I dont like messing about in photoshop to much, only when I do weddings and commercial stuff. For my own photos I want to shoot the scene as the camera captures it. All files shot in Raw with no change to the orginal file apart from a change to JPEG.


    Focus was centre, with auto white balance, shot in AV mode.


    Im not sure now if this is more to do with the 50d focus zones than the lens ?



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    Re: Not sure Im happy with my 70-200mm is mkii



    Quote Originally Posted by peterborough_photography


    All the photos taken were hand held.


    Most shot at 200mm, using a Eos 50d.


    The rhino picture was shot f3.5, 1/640s at iso 100 hand held.


    I dont like the area at the bottom of the picture which is going out of focus, I have tried 3 of these lenses and they all do the same. Although not on every shot.


    I dont like messing about in photoshop to much, only when I do weddings and commercial stuff. For my own photos I want to shoot the scene as the camera captures it. All files shot in Raw with no change to the orginal file apart from a change to JPEG.


    Focus was centre, with auto white balance, shot in AV mode.


    Im not sure now if this is more to do with the 50d focus zones than the lens ?


    How far were you from the subject?
    Canon 450D Gripped, Canon 24-105 f/4L, Canon 70-200 f/2.8L IS USM II, Sigma 10-20 EX f/4-5.6, Canon S95

    “There are always two people in every picture: the photographer and the viewer.” -Ansel Adams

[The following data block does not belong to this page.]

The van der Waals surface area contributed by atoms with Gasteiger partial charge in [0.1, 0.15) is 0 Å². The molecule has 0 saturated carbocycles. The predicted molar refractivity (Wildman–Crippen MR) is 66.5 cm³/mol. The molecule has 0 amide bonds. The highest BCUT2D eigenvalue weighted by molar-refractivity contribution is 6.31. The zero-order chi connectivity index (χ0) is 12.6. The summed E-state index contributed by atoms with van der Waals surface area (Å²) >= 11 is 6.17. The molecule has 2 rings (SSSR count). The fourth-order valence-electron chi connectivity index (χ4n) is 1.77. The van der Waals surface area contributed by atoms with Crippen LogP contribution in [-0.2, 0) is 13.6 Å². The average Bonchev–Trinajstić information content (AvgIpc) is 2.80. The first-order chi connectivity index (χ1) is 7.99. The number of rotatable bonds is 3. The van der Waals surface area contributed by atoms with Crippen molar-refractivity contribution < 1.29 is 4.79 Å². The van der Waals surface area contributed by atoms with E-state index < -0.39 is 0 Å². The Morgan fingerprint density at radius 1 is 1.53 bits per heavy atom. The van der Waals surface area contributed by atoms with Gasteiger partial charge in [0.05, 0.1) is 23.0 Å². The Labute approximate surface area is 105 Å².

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    Senior Member neuroanatomist's Avatar
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    Re: Not sure Im happy with my 70-200mm is mkii



    Quote Originally Posted by peterborough_photography


    The rhino picture was shot f3.5, 1/640s at iso 100 hand held.


    I dont like the area at the bottom of the picture which is going out of focus, I have tried 3 of these lenses and they all do the same. Although not on every shot.


    The foreground blur results from basic photographic optics - depth of field. Based on 200mm on a 50D and the size of a rhino, I'm guessing you're around 13 meters from them. At 200mm f/3.5 and 13 meters from subject, your DoF is about 0.5 meters. You've probably got 2 meters of grass in the foreground, which is going to be progressively more out of focus further from the subject. Stopping down to f/8 or f/11 will increase your DoF, but even at f/11 your DoF for the distances above would be under 2 meters, meaning you'd still have some foreground blur.


    For many, the ability to blur the foreground and background with a wide aperture, which serves to isolate the subject and add impact to the picture, is one of the big reasons to use a dSLR. Going from a 1.6x crop like your 50D to a FF camera like the 5DII enhances that effect, since the crop factor also applies to aperture as it affects DoF. A point-and-shoot camera, with a much smaller sensor, cannot achieve the thin DoF you get with a dSLR. This is why dSLR landscape shooters use wide angle lenses and very narrow apertures (and tripods for the long exposure times which result from the very narrow apertures). But those long exposures are not so good for wildlife. If you really want to have the whole image in focus, crisp from close foreground to distant background, and still keep a reasonably fast shutter speed, one way to achieve that for this type of shot would be with a P&amp;S camera.


    I suspect most of us were having trouble seeing the 'flaw' in the rhino picture because that sort of subject isolation is a often considered a desirable effect. Imagine your zebra picture if the fence in the background was clearly in focus - personally, I would not want that.